The EU Council yesterday agreed on the text of an emergency regulation aimed at speeding up renewables deployment during the next 18 months while updates to the Renewable Energy Directive take effect. Formal approval is expected on 13 December at the next Energy Council.
Action to speed up small-scale solar and heat pumps is more than needed. But the regulation is a prime example of the phrase ‘the road to hell is paved with good intentions’.
In its good intention to speed up renewable energy deployment, the European Commission, which published the proposal two weeks ago, has proven to be easy prey for industry lobbyists trying to dismantle EU environmental legislation by the back door.
Of overriding public interest – or just riding roughshod over EU environmental law?
The most controversial part of the regulation is Article 2, which would see all renewable energy projects presumed to be of ‘overriding public interest and serving public health and safety’. For example, if it is deemed that there are no suitable alternative solutions, a hydropower project could be built, no matter how much it damages Natura 2000 sites or degrades river water quality.
This undermines existing EU environmental legislation which allows such harmful developments only after assessing projects on a case-by-case basis.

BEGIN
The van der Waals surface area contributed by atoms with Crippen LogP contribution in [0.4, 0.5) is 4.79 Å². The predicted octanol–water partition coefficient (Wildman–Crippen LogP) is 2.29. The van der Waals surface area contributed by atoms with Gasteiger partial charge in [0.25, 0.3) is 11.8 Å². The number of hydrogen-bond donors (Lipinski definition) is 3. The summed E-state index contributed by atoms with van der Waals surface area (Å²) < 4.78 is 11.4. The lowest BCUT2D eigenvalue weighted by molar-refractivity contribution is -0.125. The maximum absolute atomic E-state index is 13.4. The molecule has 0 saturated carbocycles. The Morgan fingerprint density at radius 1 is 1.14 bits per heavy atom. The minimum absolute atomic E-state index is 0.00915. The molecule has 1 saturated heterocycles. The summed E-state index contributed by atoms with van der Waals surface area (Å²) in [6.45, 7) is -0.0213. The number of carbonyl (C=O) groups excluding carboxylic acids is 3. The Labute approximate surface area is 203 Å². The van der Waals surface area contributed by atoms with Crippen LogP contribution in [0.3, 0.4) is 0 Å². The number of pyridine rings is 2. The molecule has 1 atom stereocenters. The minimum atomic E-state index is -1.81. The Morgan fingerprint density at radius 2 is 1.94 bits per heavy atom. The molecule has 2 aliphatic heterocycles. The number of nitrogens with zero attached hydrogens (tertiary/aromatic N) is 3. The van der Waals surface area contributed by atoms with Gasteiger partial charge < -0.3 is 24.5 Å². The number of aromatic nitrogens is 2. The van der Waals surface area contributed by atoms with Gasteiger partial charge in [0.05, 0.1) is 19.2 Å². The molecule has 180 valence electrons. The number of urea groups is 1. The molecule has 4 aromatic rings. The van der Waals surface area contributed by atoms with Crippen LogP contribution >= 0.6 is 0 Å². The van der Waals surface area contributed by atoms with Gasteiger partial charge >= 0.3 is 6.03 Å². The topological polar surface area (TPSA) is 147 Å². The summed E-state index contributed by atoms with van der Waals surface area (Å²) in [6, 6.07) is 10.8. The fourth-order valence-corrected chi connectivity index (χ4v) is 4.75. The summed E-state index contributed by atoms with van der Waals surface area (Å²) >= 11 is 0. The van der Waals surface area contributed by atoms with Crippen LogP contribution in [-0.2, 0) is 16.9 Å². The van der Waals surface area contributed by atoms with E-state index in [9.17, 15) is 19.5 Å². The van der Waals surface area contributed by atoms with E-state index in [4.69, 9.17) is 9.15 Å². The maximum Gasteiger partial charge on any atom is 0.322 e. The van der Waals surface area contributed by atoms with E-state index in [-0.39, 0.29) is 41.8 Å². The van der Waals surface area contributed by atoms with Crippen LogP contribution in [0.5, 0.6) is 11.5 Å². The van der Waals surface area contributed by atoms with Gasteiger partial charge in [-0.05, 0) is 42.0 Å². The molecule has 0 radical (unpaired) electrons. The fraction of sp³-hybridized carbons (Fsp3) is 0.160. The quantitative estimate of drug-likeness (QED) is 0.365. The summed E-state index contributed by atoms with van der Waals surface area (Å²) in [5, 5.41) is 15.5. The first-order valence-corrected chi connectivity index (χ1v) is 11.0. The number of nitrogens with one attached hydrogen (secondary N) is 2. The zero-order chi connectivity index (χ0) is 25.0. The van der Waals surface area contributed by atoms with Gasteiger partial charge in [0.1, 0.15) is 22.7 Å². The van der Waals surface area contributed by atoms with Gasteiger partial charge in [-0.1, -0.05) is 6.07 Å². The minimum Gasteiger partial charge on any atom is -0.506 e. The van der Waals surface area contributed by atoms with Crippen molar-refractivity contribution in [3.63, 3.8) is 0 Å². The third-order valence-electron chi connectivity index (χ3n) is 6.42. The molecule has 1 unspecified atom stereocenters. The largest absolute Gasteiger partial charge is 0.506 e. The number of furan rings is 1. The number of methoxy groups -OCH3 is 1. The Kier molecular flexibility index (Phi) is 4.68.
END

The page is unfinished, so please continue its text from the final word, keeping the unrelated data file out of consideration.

It is also likely to increase public opposition to the most controversial renewables projects with impacts on protected areas or pristine rivers, because it will increase the impression that the projects are being pushed through irrespective of local opinion.
But the most painful part is that it’s unlikely to make a major difference to the EU’s overall renewable energy capacity. Existing EU law is already flexible on this issue and allows many projects to be built despite having significant impacts, so just a few most damaging projects will benefit from this change.
Abuse of emergency powers
The emergency regulation has been adopted under Article 122 of the EU Treaty, which allows the EU to take emergency action, particularly to overcome energy supply difficulties. But the text goes far beyond economic measures with severe and disproportionate effects on key environmental laws.
And some of the measures – particularly on overriding public interest – are not only of marginal importance for the overall energy supply, but they will anyway not have an impact on time to tackle the current energy crisis.
Even if a damaging renewable project – say a hydropower plant or a wind farm in an area important for birds – is declared to be of overriding public interest now, the chances of it being built in the next year or so are almost zero.
Sidelining the European Parliament
Major changes to EU environmental law should not be carried out via emergency regulations. Existing legislation should be reviewed for its effectiveness – the so-called fitness check, and any adjustments should be proposed by the Commission, accompanied by an impact assessment, and agreed on by the European Parliament and the Council.